Best Way To Learn Work Environment Before Accepting New Job?

Dear J.T. & Dale: My husband and I both have worked in high tech for more than 20 years. With all the stress from outsourcing and reorgs and overly aggressive management, we feel like Lucy and Ethel in that famous “I Love Lucy” episode where the assembly line keeps gets cranked up faster and faster. We’ve been investigating alternative careers, but none of the resources we’ve used addresses how the work environment fits into the picture. We fear making a career change that ends up trapping us in a new toxic environment. — Kathy

J.T.: I have to be honest: I think all industries have ratcheted up the demands on employees — it’s the reality of business in America.

Dale: Yes … globalization means that your job is put out into the worldwide bidding war — you compete for your job with people whose monthly cost of living is less than your car payment. So one solution is to seek jobs that can’t be outsourced; however, that then brings us bang-on against another reality: Intensified competition in every corner of the economy forces management to keep increasing productivity, which means we’re right back to Lucy and Ethel working the assembly line.

J.T.: Rather than look for a different industry, your best hope is to find an organization whose culture is aligned with yours. The best way to do that is to interview an employer as much as he or she interviews you. See how he or she answers the tough questions, such as: “What are the biggest challenges the company faces, and how does a person in my role help overcome them?” “What are the three most important attributes an employee needs, and why?”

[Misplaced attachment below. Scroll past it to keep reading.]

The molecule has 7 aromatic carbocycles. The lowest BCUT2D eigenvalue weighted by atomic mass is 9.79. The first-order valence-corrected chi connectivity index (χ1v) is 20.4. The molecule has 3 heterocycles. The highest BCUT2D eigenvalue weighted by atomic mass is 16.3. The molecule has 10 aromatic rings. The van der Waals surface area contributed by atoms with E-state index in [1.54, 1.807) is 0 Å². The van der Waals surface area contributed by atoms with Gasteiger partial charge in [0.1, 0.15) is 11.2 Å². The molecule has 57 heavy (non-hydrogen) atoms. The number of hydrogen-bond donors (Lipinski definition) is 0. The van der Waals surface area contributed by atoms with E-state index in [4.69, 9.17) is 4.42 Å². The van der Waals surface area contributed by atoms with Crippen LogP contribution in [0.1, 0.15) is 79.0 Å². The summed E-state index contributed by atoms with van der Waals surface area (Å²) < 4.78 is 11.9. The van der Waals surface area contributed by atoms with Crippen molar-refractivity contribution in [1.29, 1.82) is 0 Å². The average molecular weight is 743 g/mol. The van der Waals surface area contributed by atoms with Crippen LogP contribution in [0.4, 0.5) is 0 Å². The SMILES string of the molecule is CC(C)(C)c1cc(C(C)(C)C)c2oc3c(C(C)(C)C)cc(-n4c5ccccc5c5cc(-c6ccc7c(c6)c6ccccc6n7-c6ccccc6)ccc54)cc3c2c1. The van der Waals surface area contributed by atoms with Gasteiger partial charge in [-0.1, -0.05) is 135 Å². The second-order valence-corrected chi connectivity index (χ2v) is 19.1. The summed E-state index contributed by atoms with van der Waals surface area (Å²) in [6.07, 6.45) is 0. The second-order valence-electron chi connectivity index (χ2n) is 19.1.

Dale: Having spent nearly two decades researching great bosses, I’m pleased to report that there still are a few true leaders working to create great workplaces. For instance, there’s Bob Chapman, CEO of Barry-Wehmiller in St. Louis, who goes so far as to keep asking his managers: “When employees get home, what do they say about their day at work? Do they go home happy?” The culture of an organization is more about the leadership than about the industry.

J.T.: As you search for an enlightened organization, you might consider creating your own. Some companies are still cutting overhead by encouraging telecommuting, which means that employees provide their own workspace by working at home. Others are outsourcing work to freelancers. You’ll have to be self-managing, and that may give you sympathy for the job of being a manager in the new economy.

Jeanine “J.T.” Tanner O’Donnell is a professional development specialist and founder of Dale Dauten’s latest book is “(Great) Employees Only: How Gifted Bosses Hire and De-Hire Their Way to Success” (John Wiley & Sons). Please visit them at, where you can send questions via e-mail, or write to them in care of King Features Syndicate, 300 W. 57th St, 15th Floor, New York, NY 10019.

© 2009 by King Features Syndicate, Inc.

2 Responses

  1. The People Group — The culture of an organization is more about the leadership than about the industry Says:

    [...] only to take a position inside another toxic culture?  There was an interesting column recently in J.T. & Dale’s Talk Jobs column that addressed this very issue.  The question was asked how to avoid taking a job in a toxic [...]

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